"I got diagnosed with CTE and it’s very frustrating at times for me," Dorsett told Dallas radio station 1310 The Ticket, according to the Dallas Morning News. "I’ve got a good team of people around me, my wife and kids, who work with me. When you’ve been in this town for so long and I have to go to some place I’ve been going to for many, many, many years, and then all of a sudden I forget how to get there."
"I signed up for this when, I guess, I started playing football so many years ago," Dorsett added. "But, obviously, not knowing that the end was going to be like this. But I love the game. The game was good to me. It’s just unfortunate that I’m going through what I’m going through. I’m in the fight, man. I’m not just laying around letting this overtake me. I’m fighting. I’m in the battle. I’m hoping we can reverse this thing somehow."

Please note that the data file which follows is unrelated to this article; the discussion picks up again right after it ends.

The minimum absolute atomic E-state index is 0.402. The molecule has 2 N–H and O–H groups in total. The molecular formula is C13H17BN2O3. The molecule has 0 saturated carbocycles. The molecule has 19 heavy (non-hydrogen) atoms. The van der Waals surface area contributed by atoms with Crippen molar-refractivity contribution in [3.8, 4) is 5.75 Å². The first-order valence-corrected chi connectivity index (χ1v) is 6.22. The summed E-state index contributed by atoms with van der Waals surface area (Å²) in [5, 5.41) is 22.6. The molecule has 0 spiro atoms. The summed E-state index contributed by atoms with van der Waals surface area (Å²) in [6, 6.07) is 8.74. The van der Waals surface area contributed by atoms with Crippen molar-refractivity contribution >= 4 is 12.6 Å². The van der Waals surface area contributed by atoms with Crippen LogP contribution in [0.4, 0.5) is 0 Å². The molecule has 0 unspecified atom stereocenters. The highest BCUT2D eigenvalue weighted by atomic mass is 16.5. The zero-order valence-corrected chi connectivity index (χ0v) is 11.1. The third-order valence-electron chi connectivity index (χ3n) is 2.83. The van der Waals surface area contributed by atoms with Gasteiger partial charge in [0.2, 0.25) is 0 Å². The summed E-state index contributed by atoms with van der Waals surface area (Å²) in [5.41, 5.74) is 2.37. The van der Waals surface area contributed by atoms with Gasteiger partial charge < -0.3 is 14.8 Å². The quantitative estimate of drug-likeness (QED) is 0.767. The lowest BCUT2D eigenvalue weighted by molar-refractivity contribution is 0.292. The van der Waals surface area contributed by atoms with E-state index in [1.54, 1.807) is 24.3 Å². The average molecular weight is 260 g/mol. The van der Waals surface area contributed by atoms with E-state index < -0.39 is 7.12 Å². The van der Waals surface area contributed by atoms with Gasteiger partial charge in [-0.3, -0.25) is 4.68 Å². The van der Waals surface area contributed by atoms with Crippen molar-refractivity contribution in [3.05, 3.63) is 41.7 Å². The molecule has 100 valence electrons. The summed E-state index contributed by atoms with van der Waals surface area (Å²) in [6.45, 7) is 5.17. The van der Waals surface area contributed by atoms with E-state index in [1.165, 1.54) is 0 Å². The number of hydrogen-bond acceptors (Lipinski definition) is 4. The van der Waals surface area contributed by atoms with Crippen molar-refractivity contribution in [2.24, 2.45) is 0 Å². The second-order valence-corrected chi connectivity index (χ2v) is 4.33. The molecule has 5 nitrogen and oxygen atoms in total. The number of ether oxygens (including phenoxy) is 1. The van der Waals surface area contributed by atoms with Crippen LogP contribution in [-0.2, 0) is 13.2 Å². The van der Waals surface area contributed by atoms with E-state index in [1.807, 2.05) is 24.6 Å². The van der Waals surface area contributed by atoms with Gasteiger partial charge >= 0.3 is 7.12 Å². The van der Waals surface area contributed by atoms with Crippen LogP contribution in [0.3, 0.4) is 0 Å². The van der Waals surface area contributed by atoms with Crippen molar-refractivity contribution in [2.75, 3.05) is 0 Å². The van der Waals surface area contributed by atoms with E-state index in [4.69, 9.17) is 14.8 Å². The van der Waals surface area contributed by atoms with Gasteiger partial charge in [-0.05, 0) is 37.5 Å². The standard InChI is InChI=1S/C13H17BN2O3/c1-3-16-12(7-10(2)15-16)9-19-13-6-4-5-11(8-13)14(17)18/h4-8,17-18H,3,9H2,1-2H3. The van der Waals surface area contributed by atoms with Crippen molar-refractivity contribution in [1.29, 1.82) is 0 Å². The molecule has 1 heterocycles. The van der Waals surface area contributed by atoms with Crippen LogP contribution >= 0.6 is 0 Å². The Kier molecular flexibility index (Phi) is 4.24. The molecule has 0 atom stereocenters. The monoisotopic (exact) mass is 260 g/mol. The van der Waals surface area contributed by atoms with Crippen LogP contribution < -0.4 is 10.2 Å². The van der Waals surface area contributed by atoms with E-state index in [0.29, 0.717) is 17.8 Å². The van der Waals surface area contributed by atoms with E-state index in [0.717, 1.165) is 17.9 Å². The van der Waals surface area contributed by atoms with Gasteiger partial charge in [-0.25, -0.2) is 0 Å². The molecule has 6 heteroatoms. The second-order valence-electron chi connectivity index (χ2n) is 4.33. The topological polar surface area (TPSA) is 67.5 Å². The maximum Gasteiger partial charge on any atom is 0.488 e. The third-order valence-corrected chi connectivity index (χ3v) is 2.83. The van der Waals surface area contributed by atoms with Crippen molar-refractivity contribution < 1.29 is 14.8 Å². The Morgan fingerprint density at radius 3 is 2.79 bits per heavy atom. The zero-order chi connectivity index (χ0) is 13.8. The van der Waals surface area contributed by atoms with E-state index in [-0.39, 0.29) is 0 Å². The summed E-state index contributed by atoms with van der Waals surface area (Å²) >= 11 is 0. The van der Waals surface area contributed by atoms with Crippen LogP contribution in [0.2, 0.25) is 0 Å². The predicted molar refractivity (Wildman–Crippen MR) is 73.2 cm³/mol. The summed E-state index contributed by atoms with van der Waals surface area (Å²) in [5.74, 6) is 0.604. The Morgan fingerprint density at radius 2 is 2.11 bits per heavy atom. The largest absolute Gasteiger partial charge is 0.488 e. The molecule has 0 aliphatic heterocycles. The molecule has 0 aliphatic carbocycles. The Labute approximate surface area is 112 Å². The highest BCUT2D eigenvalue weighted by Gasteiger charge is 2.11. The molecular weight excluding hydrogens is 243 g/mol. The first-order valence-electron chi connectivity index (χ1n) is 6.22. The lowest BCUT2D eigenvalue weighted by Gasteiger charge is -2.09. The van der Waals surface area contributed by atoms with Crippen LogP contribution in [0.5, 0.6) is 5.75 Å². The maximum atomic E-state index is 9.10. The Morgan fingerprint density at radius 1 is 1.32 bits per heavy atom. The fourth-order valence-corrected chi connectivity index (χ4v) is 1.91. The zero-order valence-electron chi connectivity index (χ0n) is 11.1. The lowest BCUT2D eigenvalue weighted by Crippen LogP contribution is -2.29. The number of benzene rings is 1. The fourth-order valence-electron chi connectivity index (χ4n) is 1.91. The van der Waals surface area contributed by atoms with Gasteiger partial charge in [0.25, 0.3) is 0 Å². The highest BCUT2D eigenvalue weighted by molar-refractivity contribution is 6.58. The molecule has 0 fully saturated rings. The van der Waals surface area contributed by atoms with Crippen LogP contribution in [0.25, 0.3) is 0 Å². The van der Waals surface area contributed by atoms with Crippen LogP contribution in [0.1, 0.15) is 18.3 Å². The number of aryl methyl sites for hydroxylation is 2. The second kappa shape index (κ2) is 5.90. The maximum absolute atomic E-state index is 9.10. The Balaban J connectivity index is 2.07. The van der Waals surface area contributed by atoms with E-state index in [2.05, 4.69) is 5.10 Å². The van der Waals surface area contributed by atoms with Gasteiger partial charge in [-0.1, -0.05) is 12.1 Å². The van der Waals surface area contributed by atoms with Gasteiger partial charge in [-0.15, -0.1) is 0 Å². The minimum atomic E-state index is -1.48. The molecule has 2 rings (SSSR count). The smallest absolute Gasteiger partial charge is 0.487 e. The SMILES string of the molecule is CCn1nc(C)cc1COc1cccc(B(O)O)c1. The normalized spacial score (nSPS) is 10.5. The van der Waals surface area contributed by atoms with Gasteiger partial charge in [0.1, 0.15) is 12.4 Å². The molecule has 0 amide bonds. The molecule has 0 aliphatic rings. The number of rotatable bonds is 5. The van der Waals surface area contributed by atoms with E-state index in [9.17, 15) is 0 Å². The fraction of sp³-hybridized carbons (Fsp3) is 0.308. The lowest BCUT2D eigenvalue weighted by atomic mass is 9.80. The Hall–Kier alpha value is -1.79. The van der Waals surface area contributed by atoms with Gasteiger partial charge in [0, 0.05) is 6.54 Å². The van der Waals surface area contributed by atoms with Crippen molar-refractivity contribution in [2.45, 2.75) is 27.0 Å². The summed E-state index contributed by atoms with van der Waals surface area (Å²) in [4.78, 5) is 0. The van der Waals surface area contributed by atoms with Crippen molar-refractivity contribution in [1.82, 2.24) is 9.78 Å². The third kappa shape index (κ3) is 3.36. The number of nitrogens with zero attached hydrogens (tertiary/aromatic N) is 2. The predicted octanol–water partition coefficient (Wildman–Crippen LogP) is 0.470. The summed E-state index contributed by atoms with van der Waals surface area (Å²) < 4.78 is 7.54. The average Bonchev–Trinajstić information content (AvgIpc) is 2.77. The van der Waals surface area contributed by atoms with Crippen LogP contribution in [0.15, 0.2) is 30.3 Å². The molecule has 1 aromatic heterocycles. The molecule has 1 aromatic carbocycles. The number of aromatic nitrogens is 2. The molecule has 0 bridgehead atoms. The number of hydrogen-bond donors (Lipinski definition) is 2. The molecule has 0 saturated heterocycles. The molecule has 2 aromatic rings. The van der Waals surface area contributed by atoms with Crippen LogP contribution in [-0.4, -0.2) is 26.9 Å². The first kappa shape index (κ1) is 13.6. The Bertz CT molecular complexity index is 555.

Dorsett played in the NFL from 1977 to 1988. In 1994, he was inducted into both the Pro Football Hall of Fame and the College Football Hall of Fame.
CTE can only be diagnosed with absolute certainty by examining a person's brain after they have died. Dorsett and several other former NFL players took part in a UCLA study that attempted to find signs of the disease in living patients.
The disease is characterized by memory loss, aggression and depression. It has been found in the brains of dozens of deceased former NFL players, including Junior Seau and Dave Duerson, who both committed suicide.
- Dan Gartland